1. Define goals.  In order to be successful the district must have a clear picture of why/ how technology is important in the classroom.

2. Prepare the Infrastructure.  Before a school can roll out a program, the wireless network needs to in place and tested.  Schools should have access to cloud applications.  Also, schools need to have the necessary filters in place to ensure students are accessing appropriate sites.

3. Set Policy. Set acceptable use policy, be sure handbook is updated with policies.

4. Communicate with staff, students, parents. Some districts require permission slips and parent meeting before students can use their own devices.

5. Professional Development in terms of classroom management, curriculum integration ideas and differentiated products.  “Teachers should remember that there is often an analog equivalent to a student’s use of a device in the classroom. The same students who daydream out the window, doodle or write notes in the analog world will likely find ways to distract themselves in the digital world.” (Walker).

6. Address Equity and access to technology.  Some ideas include having a laptop cart available for students to sign out a laptop as needed.  Increase media center hours for students to work on computers before or after school.

Challenges in the assignment.

At first glance, I had a good solid plan for completing the assignment.  However, the more I read, and re-read the instructions, the more, I realized, I had to do.  I knew with some clarity, that the topic I had to research is obtaining technology in the classroom, but researching the different papers proved to be extremely time consuming.  Also, the Xtranormal video, although not difficult was time consuming.  I also wanted to keep my video simple to ensure that it was free technology.  It is important for me, as a teacher, to try free tech tools to determine their potential in my classroom, and free access is very important.   Playing with the camera angles was also time consuming.  After completing this assignment, I have a better idea of how to begin the conversation with school administration about the importance of integrating technology, as well as some basic information on how to begin to plan for any program.

Here is the xtranormal video.



Johnson, L., Adams, S., and Cummins, M. (2012). NMC Horizon Report: 2012 K-12 Edition. Retrieved from:  http://www.nmc.org/

Herbert, M. The advantages of Properly Implemented One to One technology.  District Administration. (November 2010).  Retrieved from: http://www.districtadministration.com/article/advantages-properly-implemented-one-one-technology

Walker, M. (2012).  6 Steps for increasing student access with BYOD.  Retrieved from: http://www.edtechmagazine.com/k12/article/2012/03/6-steps-increasing-student-access-byod

Wong, W. (Spring 2012). One to One or BYOD? Districts explain thinking behind student computing initiatives. Ed Tech Magazine, Retrieved from http://www.edtechmagazine.com/k12/article/2012/04/one-one-or-byod-districts-explain-thinking-behind-student-computing-initiatives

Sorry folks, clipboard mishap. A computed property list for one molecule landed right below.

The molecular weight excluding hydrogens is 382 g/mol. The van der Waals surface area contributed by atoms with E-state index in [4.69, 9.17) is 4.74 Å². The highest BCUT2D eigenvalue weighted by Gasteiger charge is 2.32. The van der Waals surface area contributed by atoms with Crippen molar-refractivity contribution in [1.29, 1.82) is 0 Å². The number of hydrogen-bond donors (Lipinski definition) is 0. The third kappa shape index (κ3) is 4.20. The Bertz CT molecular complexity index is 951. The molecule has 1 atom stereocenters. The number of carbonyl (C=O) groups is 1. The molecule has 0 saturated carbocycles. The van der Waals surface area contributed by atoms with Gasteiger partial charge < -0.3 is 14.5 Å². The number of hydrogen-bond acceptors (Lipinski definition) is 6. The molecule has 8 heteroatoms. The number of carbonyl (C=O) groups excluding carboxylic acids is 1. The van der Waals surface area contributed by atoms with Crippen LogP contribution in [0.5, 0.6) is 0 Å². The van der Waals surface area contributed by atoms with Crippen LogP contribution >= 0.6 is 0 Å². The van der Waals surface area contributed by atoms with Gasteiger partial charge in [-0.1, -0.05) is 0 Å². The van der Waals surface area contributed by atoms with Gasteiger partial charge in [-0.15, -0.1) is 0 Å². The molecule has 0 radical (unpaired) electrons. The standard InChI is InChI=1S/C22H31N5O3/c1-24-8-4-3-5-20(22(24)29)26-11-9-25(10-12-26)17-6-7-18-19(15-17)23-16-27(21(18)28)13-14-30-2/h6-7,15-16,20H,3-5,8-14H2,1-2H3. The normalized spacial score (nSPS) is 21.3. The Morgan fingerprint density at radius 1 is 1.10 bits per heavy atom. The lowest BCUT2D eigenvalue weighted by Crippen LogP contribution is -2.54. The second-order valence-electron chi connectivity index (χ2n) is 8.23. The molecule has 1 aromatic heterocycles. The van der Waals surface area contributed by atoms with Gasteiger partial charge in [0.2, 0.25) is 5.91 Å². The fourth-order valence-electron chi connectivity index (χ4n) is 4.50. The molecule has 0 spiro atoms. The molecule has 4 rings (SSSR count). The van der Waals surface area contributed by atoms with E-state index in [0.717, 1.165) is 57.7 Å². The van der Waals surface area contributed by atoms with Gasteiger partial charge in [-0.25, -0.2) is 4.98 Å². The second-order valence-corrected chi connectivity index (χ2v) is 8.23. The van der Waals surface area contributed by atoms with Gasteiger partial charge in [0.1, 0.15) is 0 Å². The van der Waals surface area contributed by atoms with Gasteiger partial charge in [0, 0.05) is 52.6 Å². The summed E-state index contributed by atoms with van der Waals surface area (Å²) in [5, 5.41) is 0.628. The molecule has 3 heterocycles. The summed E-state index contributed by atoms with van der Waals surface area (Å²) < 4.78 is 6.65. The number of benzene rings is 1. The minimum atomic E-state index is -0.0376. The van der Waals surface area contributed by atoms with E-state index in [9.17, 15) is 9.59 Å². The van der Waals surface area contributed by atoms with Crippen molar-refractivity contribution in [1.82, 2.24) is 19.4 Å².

I chose the following AECT standards…

3.1 Media Utilization
3.1.1 Identify key factors in selecting and using technologies appropriate for learning situations specified in the instructional design process

3.2 Diffusion of Innovations
3.2.1 Identify strategies for the diffusion, adoption, and dissemination of innovations in learning communities.

3.2.2* Publicize the value of school media programs within the school, community, and local school district.

3.3 Implementation and Institutionalization
3.3.1 Use appropriate instructional materials and strategies in various learning contexts.3.3.2 Identify and apply techniques for integrating SMETS innovations in various learning contexts.
3.3.3 Identify strategies to maintain use after initial adoption.

I chose these because the project involved identifying strategies to adopt new technology.  I hope to share this with my principal to at least begin the discussion of implementing a technology policy and program.



8 responses to “Ed Tech 501 Challenges in Educational Technology

  1. Great job of giving an in depth outlook into your personal goals and ideas posed by the challenge you addressed. When learning is presented in an organized manner in which students are given tools (BYOD) to express freedom and creativity, I believe life long interest in learning develops.

  2. I think BYOD is an excellent idea! I don’t understand why our schools wouldn’t allow it? It seems like the “budget” problem can be solved by implementing BYOD. I love the dialogue you displayed in your video. I too have a better idea of how a conversation with an administrator or a fellow teacher would look like while having a conversation explaining my concerns with the challenges of technology. You did an excellent job.

  3. Caroline,
    I really like the idea of BYOD because it allows teachers to still incorporate technology into classrooms. My concerns with implementing BYOD is faculty training on the different devices (maybe schools can do in house training) and students thinking that because they are allowed to have the devices they can just use them when they want. As you mentioned, schools must update their technology policy. Great job presenting the information!

    • I agree, I have concerns about students using whenever they please, but again, it comes down to school policy. I read somewhere its the 21st century of “passing a note”. Also, in terms of knowing how to use the devices, teachers cannot be experts on all the devices, they need to guide their students as to how to find the content & tools. Clearly, PD is a necessary component. Thanks for the feedback.

  4. juliegouveiaferguson

    Hello Caroline,

    I thoroughly enjoyed reading your piece before getting to the video. You were extremely detailed and clear. Your video was enjoyable. I used the same stikz men, but on a different background. My greatest challenge in XtraNormal was getting the video angles right. I eventually gave up to the auto angles, after spending two days trying to edit and re-edit the video.


  5. You have some great ideas and goals, Caroline. It’s really refreshing to hear of a teacher that is truly interested in having their students take charge of their own education. I have long thought of BYOD as a must for student-centered learning. I look forward to hearing about how you plan to accomplish this and hope that I can use some of your ideas to help do the same in my District.